|Elizabeth and her Dad, James D. Deane|
It wasn't until one little old man told me that there were just two people in the world who he admired more than any others because of the courage they had due to succeeding to live a life with pain and suffering and not taking everybody down because of it.
The first person he admired for his courage was his own father who had been crushed between two railroad cars of a train and carried to the station where a doctor sawed off his leg. It was the early 1900's. they did things that way back then. This amputee lived out his total of 86 years with, at first, a very heavy wooden leg for forty years. Then. after all that time, he had a surgery to correct the first botched surgery, after which a new modern lightweight artificial leg was provided. This man worked a job until the day he died. I can see why this man was considered courageous.
The second person was me. This little old man, age 90, was my own father who told me this a few months before he died. I cried to know my father had kept those secret thoughts about me for so long, but terribly grateful he told me.
I have learned that courage is in the eye of the beholder, and you never know who admires your courage. Even though I did not (do not) feel courageous, when others say they admire my courage, I now let them say it and I graciously say thank you, reminding myself that there must be something I do or did that deserved that badge of courage.
Sometimes during those eleven years and seven surgeries, I cried and complained. I wanted to die and just get it over with. Sometimes I thought I would go crazy. I felt I had no choice. I couldn't escape my circumstances. I just had to keep experiencing what came next. I felt like a victim of circumstances, not courageous at all. It amazes me that I'm still here. I made it! So maybe that did take a little bit of courage to get through it all.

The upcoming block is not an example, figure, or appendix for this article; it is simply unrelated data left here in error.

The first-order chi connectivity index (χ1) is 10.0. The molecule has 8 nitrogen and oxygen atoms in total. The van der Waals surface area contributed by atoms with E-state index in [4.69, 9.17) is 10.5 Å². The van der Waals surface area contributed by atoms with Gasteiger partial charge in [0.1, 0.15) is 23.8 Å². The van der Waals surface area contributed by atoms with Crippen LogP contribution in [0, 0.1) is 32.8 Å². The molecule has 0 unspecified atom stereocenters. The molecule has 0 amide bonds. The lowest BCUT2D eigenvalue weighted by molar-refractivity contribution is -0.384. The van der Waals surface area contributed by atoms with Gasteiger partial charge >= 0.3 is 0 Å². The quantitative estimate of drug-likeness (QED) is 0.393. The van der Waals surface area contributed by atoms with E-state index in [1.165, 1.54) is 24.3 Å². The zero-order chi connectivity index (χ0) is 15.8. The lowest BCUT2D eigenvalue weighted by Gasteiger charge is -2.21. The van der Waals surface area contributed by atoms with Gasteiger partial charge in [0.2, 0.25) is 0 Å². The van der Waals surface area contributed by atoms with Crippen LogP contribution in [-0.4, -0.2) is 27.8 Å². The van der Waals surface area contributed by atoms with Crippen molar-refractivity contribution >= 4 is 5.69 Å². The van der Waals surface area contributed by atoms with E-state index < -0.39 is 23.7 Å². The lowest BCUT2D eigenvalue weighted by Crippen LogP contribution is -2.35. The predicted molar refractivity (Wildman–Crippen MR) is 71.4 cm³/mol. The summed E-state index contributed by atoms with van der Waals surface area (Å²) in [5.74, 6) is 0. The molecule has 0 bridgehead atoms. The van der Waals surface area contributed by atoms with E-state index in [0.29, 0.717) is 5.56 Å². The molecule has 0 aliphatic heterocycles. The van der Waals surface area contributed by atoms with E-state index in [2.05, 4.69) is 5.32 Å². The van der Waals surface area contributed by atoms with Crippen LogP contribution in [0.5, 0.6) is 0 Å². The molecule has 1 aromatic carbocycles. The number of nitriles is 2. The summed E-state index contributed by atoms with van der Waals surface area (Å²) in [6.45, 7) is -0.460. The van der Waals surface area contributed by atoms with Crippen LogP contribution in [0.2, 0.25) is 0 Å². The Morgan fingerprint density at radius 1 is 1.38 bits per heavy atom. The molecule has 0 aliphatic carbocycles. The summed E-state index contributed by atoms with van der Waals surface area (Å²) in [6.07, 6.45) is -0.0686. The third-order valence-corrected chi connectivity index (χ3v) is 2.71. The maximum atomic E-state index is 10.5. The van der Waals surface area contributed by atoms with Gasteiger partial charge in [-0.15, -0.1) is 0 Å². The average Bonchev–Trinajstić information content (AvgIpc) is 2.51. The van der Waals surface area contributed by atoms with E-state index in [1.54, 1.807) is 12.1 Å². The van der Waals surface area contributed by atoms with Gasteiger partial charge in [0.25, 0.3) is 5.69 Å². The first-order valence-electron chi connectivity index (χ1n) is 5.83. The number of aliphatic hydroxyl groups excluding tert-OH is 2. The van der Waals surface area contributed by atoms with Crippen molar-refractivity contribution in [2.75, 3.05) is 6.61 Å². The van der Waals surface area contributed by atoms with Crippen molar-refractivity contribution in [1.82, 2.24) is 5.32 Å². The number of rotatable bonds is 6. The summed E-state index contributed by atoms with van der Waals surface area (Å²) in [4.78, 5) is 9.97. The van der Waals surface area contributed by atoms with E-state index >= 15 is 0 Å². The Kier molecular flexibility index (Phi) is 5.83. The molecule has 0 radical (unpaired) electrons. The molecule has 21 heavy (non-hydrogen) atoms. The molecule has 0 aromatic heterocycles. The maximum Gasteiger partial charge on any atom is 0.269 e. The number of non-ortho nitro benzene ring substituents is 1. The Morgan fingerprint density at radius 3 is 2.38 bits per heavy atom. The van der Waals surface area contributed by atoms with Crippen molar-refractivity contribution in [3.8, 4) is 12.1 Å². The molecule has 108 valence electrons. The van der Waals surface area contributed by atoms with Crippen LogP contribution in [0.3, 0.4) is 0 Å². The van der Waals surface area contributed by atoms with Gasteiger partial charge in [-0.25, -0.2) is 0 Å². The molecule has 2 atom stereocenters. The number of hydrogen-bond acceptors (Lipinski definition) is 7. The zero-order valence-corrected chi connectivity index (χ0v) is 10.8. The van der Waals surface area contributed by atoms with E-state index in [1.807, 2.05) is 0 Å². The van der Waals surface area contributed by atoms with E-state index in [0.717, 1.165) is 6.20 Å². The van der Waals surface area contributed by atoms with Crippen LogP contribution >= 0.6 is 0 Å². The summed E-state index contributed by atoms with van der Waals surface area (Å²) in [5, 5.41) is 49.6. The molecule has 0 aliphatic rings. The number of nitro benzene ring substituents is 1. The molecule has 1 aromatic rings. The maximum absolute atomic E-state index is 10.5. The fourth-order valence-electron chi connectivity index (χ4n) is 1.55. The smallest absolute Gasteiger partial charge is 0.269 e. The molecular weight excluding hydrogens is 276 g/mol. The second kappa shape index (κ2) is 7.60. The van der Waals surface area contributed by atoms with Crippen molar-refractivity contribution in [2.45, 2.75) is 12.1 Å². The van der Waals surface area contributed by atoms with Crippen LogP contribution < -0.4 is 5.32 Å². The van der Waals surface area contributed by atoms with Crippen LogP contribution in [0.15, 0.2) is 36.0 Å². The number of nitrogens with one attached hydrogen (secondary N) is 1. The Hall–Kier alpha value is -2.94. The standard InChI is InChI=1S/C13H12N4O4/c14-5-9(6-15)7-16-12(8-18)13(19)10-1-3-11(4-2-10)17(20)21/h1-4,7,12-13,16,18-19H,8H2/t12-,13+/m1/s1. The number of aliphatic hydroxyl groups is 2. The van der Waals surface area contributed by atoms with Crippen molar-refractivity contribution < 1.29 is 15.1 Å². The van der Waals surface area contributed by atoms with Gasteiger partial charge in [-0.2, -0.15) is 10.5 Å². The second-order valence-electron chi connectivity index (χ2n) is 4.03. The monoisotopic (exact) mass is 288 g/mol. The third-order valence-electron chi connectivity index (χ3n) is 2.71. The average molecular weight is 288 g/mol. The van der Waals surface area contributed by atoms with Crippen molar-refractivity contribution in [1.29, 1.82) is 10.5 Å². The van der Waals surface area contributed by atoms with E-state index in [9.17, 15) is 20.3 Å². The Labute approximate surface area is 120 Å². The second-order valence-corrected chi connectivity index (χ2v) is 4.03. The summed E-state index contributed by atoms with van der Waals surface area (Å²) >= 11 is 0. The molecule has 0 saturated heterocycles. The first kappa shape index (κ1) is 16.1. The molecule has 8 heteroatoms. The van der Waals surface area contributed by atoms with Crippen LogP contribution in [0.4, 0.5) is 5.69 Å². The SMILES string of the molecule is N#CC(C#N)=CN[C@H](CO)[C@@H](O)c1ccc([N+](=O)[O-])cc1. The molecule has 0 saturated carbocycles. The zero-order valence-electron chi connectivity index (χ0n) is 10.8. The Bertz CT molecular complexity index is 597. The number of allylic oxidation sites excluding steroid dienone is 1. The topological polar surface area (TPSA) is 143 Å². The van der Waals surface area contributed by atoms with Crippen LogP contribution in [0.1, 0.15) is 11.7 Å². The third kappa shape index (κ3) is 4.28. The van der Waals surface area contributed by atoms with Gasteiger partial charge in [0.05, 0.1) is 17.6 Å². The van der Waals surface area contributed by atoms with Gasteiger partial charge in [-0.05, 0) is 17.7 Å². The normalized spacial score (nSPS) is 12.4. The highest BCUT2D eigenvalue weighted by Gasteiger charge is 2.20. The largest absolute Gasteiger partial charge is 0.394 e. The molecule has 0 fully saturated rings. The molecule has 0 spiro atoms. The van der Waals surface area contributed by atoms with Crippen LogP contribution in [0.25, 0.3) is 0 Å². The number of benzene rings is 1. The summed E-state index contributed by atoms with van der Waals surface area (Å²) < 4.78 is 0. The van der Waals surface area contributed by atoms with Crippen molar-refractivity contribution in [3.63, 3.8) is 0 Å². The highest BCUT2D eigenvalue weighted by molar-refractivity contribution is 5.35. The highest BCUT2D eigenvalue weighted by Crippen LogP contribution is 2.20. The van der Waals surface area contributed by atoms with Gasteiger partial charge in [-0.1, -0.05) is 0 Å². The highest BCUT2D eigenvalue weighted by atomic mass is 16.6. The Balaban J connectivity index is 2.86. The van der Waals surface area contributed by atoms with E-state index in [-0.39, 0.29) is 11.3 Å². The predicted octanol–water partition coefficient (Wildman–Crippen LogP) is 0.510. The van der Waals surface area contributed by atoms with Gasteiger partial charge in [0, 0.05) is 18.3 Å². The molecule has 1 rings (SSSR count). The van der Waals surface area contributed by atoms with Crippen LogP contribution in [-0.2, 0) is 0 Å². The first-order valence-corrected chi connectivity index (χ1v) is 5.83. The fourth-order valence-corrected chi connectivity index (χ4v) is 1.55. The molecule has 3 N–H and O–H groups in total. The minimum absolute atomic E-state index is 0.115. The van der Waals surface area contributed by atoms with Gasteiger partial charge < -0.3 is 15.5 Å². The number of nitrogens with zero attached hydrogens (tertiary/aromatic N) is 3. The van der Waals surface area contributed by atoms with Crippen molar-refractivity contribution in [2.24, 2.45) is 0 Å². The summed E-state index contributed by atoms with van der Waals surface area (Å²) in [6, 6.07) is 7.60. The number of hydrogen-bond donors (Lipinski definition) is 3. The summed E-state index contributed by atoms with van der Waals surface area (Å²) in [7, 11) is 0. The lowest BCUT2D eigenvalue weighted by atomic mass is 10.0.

It was not easy in my own eyes to think of myself as courageous, but now I can finally see it. I hope you will too. Realize that you can be afraid or be feeling discouraged and still have a courageous spirit. If life gives us a precarious path to follow and there is no getting off the path, all we can do is keep going even with the fear or pain or emotional trauma. That takes courage. Anyone who has faced adversity or suffered a loss or even stress that can get through to the other side of those things has courage. Keep in mind that like a soldier who has no choice but to face whatever it is he has to do, he does what he has to do whether he is afraid or not. He may not feel brave. But, he keeps at it even if he is afraid.
What I try to do is put one foot ahead of the other and keep going. As they say, the only way out of fear is through it. This goes for any kind of pain and suffering, too, in my opinion. Accepting whatever is happening is half the battle.
Speaking of battles. When it comes to cancer, people will say, he or she is a cancer warrior. I feel that anyone who has a medical challenge can be considered a warrior. Like any warrior on the battlefield, there is nowhere to run. You have to stay and fight the battle. If you have to fight for your life, then that's what you do, even if you do it kicking and screaming and crying and wailing. You get through it.
And now I have leukemia. But, that's another story... er... battle. Stay tuned.